Further, there is no standard county recorder application form for the 58 counties. Therefore, depending upon the unique requirements of the county recorder’s office in question, there may be additional documents that may have a financial impact upon the application. For example, with every mailed-in application, the County of Los Angeles requires a Certificate of Identity/Sworn Statement – Birth & Death, which must be notarized at the cost of $10 a signature.

Finally, in order to take advantage of the fee waiver, the homeless person, child or youth will have to know the county of their birth. Unfortunately, they may not know this information and be unable to take advantage of this fee waiver.

With regard to obtaining a California Department of Motor Vehicles-issued photo identification card, the standard fee is $28 for an original or duplicate ID card. However, currently certain agencies, approved by DMV, may issue the “Verification for Reduced Fee Identification Card” form through which a homeless person, child or youth need only pay $8 for their ID card.

However, AB 1733 amends Vehicle Code 14902 such that as of January 1, 2016, the standard $28 fee and the $8 fee through the verification form will be waived for a homeless person, child or youth. I have been informed that the regulations for implementation of this waiver are currently being created.

On behalf of homeless people and service providers, I sincerely thank John J. Bauters, Policy Director for Housing California, former Assemblywoman Sharon Quirk-Silva, Speaker of the Assembly Toni G. Atkins, Assemblymember Brian Maienschein and the California Legislature for their efforts to help homeless people by passing AB1733.

I look forward to your comments.

{ 16 comments… read them below or add one }

RB July 2, 2015 at 2:03 pm

I think providing free IDs to the homeless is a great idea,
but unfortunately I am not sure all of the homeless want IDs.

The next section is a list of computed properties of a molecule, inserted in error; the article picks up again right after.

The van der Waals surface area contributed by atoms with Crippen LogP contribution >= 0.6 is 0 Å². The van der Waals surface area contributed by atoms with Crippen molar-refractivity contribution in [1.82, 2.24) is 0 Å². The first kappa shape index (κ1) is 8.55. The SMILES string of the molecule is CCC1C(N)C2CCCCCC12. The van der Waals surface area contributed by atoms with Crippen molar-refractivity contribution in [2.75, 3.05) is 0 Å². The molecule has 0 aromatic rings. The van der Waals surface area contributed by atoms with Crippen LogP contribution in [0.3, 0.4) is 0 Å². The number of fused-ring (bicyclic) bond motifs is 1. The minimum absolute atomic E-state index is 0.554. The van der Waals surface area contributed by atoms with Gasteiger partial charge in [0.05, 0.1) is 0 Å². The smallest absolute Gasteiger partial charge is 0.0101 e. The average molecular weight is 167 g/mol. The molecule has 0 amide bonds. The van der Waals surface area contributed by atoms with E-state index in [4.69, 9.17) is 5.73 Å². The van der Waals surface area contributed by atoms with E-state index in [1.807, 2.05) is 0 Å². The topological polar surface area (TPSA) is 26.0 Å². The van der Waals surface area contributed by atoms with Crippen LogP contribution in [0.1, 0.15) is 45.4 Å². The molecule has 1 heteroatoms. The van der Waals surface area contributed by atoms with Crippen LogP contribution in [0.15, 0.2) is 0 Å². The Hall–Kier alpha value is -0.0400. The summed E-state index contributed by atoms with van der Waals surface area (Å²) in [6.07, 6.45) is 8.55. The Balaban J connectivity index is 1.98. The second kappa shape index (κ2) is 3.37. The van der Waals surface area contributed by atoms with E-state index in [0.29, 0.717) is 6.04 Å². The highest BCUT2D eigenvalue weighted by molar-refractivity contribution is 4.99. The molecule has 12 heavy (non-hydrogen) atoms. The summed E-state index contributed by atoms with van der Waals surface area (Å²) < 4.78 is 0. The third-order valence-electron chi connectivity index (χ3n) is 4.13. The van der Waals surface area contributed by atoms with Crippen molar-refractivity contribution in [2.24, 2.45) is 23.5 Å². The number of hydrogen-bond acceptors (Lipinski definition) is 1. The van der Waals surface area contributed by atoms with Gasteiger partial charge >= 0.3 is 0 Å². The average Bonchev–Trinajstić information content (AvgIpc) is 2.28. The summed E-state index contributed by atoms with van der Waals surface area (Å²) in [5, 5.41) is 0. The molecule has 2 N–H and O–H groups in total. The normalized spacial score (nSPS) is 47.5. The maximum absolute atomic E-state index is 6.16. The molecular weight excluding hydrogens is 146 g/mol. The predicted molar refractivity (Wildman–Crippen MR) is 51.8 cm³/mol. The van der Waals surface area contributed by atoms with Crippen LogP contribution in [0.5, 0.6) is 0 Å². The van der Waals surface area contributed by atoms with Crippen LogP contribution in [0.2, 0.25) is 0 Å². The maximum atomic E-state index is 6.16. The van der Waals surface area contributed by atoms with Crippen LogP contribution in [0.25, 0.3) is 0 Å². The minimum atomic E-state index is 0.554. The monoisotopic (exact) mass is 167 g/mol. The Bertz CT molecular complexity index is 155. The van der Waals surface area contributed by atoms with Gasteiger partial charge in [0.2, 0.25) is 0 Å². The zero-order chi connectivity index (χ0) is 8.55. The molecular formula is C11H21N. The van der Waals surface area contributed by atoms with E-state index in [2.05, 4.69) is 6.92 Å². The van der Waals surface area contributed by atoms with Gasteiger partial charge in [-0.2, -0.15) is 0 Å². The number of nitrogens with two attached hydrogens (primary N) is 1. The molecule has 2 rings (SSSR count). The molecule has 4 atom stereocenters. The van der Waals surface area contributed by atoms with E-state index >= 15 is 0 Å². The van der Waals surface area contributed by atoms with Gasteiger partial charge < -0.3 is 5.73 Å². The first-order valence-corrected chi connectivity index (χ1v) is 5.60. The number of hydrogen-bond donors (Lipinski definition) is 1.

Christine July 3, 2015 at 8:07 am

Hi RB, Thanks for your comment. I agree with you that providing free IDs to homeless people is a good idea.
About whether all homeless people really want them… While I don’t know every homeless people, after 20+ years, I’ve met many homeless people, probably thousands throughout the State of California and elsewhere.
I do know sometimes a person can feel so much without hope that the person cannot figure out exactly what they want. In that state, things are often a jumble.
Add to the psychological feeling of being without hope, the physical reaction of possible mental confusion caused by an inadequate diet due to lack of food and possible lack from sleep due to inconsistent resting habitats, a person can get quite off their game. They might even say they don’t mind being homeless or they don’t want ID.
The truth is without ID, a person will never get out of homelessness. The only thing I know you can get without ID is food stamps for 1 month and then you have have to produce ID for that second month.
I hope you will respond. I’d like to continue this conversation with you.
Happy Fourth of July!


RB July 3, 2015 at 9:48 am

Some percentage of the homeless have other problems besides the need of shelter.
There are mental problems , family problems and legal problems, they are avoiding. Having no ID lets them avoid the grid and their past. My own brother rarely traveled with an ID and often used the lack of identity to avoid his past while creating a fictional present. He routinely gave false identities, usually that of some high school friends.

I would think it might be important for the homeless to actually receive a benefit at the time they get the card, to link the card with a good outcome.


Christine July 3, 2015 at 1:36 pm

Thank you for your comment.

I am impressed with how insightful your comment is and how much compassion you have.

Rather than getting angry with someone for not quite being like everyone else, you understand that there are mental problems and other issues that can affect a person.

Believe me when I say that not many people have your understanding. I appreciate the time you have taken to reflect and understand. Thank you.